Monomeric rhodopsin is sufficient for normal rhodopsin kinase (GRK1) phosphorylation and arrestin-1 binding.

Bayburt TH, Vishnivetskiy SA, McLean MA, Morizumi T, Huang CC, Tesmer JJ, Ernst OP, Sligar SG, Gurevich VV
J Biol Chem. 2011 286 (2): 1420-8

PMID: 20966068 · PMCID: PMC3020750 · DOI:10.1074/jbc.M110.151043

G-protein-coupled receptor (GPCR) oligomerization has been observed in a wide variety of experimental contexts, but the functional significance of this phenomenon at different stages of the life cycle of class A GPCRs remains to be elucidated. Rhodopsin (Rh), a prototypical class A GPCR of visual transduction, is also capable of forming dimers and higher order oligomers. The recent demonstration that Rh monomer is sufficient to activate its cognate G protein, transducin, prompted us to test whether the same monomeric state is sufficient for rhodopsin phosphorylation and arrestin-1 binding. Here we show that monomeric active rhodopsin is phosphorylated by rhodopsin kinase (GRK1) as efficiently as rhodopsin in the native disc membrane. Monomeric phosphorylated light-activated Rh (P-Rh*) in nanodiscs binds arrestin-1 essentially as well as P-Rh* in native disc membranes. We also measured the affinity of arrestin-1 for P-Rh* in nanodiscs using a fluorescence-based assay and found that arrestin-1 interacts with monomeric P-Rh* with low nanomolar affinity and 1:1 stoichiometry, as previously determined in native disc membranes. Thus, similar to transducin activation, rhodopsin phosphorylation by GRK1 and high affinity arrestin-1 binding only requires a rhodopsin monomer.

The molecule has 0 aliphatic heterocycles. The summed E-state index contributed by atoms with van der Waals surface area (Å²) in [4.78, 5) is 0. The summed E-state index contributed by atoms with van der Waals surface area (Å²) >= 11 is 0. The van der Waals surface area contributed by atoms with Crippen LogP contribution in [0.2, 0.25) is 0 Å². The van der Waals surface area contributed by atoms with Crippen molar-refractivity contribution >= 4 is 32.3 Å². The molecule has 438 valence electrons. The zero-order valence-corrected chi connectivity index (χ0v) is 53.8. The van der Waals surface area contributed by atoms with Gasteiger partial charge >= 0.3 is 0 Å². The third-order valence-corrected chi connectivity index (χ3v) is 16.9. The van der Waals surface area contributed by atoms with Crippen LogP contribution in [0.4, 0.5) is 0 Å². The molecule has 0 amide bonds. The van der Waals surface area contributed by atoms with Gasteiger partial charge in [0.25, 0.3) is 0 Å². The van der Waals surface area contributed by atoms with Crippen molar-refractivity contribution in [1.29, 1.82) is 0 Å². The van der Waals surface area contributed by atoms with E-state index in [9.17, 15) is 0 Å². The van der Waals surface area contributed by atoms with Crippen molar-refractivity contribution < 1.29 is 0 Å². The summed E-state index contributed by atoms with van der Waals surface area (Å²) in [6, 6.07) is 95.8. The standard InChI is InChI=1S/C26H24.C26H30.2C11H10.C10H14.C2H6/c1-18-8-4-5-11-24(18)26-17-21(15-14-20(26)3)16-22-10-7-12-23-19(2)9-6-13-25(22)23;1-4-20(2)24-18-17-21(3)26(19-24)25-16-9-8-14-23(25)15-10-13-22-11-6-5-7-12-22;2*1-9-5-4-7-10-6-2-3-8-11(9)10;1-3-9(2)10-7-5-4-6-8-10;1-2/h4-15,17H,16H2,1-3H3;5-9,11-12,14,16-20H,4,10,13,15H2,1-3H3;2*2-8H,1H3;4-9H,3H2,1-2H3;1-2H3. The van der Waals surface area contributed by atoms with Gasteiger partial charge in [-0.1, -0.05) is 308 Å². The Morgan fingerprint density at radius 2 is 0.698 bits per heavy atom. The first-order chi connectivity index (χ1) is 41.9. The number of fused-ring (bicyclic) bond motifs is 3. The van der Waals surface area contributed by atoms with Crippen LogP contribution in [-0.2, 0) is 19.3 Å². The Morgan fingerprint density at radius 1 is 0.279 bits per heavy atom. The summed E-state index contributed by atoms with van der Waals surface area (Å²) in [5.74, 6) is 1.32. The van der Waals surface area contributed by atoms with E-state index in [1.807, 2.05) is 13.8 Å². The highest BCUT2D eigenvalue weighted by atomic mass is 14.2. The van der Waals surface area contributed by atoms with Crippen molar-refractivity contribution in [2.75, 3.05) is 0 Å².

MeSH Terms (18)

Amino Acid Sequence Animals Arrestins beta-Arrestins Cattle Electrochemistry Fluorescence G-Protein-Coupled Receptor Kinase 1 Leucine Lipids Molecular Sequence Data Mutation Phosphorylation Protein Binding Rhodopsin Signal Transduction Tritium Vision, Ocular

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